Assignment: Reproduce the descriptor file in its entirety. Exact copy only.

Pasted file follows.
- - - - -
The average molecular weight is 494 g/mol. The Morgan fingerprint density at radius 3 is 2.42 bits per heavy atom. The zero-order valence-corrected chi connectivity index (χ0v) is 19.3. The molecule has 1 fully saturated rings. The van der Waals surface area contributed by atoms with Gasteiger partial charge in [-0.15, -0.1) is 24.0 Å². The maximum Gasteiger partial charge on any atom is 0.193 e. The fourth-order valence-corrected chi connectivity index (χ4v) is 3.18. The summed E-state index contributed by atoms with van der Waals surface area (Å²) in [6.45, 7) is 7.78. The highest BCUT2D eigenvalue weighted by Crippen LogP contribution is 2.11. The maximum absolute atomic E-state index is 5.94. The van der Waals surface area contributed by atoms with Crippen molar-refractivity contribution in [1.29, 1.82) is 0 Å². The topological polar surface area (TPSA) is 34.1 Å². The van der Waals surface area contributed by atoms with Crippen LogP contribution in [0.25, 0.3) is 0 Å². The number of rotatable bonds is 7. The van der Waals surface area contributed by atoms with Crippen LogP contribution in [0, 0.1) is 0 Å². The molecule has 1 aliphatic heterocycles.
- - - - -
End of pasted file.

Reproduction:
The average molecular weight is 494 g/mol. The Morgan fingerprint density at radius 3 is 2.42 bits per heavy atom. The zero-order valence-corrected chi connectivity index (χ0v) is 19.3. The molecule has 1 fully saturated rings. The van der Waals surface area contributed by atoms with Gasteiger partial charge in [-0.15, -0.1) is 24.0 Å². The maximum Gasteiger partial charge on any atom is 0.193 e. The fourth-order valence-corrected chi connectivity index (χ4v) is 3.18. The summed E-state index contributed by atoms with van der Waals surface area (Å²) in [6.45, 7) is 7.78. The highest BCUT2D eigenvalue weighted by Crippen LogP contribution is 2.11. The maximum absolute atomic E-state index is 5.94. The van der Waals surface area contributed by atoms with Crippen molar-refractivity contribution in [1.29, 1.82) is 0 Å². The topological polar surface area (TPSA) is 34.1 Å². The van der Waals surface area contributed by atoms with Crippen LogP contribution in [0.25, 0.3) is 0 Å². The number of rotatable bonds is 7. The van der Waals surface area contributed by atoms with Crippen LogP contribution in [0, 0.1) is 0 Å². The molecule has 1 aliphatic heterocycles.